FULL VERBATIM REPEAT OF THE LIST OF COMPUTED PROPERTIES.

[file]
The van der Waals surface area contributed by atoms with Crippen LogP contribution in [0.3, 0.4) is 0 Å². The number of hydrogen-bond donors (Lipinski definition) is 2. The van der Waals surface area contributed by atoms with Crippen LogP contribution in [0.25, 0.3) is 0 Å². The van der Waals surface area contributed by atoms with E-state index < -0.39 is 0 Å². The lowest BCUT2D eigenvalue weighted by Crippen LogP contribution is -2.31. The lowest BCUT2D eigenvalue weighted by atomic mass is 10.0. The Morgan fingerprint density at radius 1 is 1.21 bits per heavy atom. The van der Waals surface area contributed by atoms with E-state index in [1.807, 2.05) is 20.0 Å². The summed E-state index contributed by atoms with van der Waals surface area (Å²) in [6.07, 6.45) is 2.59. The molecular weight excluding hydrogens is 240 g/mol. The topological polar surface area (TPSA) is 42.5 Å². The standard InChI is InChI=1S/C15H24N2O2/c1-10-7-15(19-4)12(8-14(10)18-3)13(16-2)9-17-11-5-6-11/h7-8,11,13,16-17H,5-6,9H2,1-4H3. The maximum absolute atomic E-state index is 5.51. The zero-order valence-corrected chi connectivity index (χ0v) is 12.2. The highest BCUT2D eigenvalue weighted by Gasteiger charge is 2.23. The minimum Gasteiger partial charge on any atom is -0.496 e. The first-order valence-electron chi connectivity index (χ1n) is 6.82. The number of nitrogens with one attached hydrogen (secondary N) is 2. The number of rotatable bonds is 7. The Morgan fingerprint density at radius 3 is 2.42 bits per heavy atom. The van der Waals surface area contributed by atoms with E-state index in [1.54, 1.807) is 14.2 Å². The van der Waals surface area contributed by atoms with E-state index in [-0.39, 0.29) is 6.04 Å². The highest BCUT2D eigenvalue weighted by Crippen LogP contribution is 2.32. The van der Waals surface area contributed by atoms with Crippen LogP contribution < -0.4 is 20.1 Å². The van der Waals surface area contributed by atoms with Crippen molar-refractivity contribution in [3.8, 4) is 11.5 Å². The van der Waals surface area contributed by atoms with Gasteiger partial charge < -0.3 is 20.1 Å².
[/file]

The van der Waals surface area contributed by atoms with Crippen LogP contribution in [0.3, 0.4) is 0 Å². The number of hydrogen-bond donors (Lipinski definition) is 2. The van der Waals surface area contributed by atoms with Crippen LogP contribution in [0.25, 0.3) is 0 Å². The van der Waals surface area contributed by atoms with E-state index < -0.39 is 0 Å². The lowest BCUT2D eigenvalue weighted by Crippen LogP contribution is -2.31. The lowest BCUT2D eigenvalue weighted by atomic mass is 10.0. The Morgan fingerprint density at radius 1 is 1.21 bits per heavy atom. The van der Waals surface area contributed by atoms with E-state index in [1.807, 2.05) is 20.0 Å². The summed E-state index contributed by atoms with van der Waals surface area (Å²) in [6.07, 6.45) is 2.59. The molecular weight excluding hydrogens is 240 g/mol. The topological polar surface area (TPSA) is 42.5 Å². The standard InChI is InChI=1S/C15H24N2O2/c1-10-7-15(19-4)12(8-14(10)18-3)13(16-2)9-17-11-5-6-11/h7-8,11,13,16-17H,5-6,9H2,1-4H3. The maximum absolute atomic E-state index is 5.51. The zero-order valence-corrected chi connectivity index (χ0v) is 12.2. The highest BCUT2D eigenvalue weighted by Gasteiger charge is 2.23. The minimum Gasteiger partial charge on any atom is -0.496 e. The first-order valence-electron chi connectivity index (χ1n) is 6.82. The number of nitrogens with one attached hydrogen (secondary N) is 2. The number of rotatable bonds is 7. The Morgan fingerprint density at radius 3 is 2.42 bits per heavy atom. The van der Waals surface area contributed by atoms with E-state index in [1.54, 1.807) is 14.2 Å². The van der Waals surface area contributed by atoms with E-state index in [-0.39, 0.29) is 6.04 Å². The highest BCUT2D eigenvalue weighted by Crippen LogP contribution is 2.32. The van der Waals surface area contributed by atoms with Crippen LogP contribution < -0.4 is 20.1 Å². The van der Waals surface area contributed by atoms with Crippen molar-refractivity contribution in [3.8, 4) is 11.5 Å². The van der Waals surface area contributed by atoms with Gasteiger partial charge < -0.3 is 20.1 Å².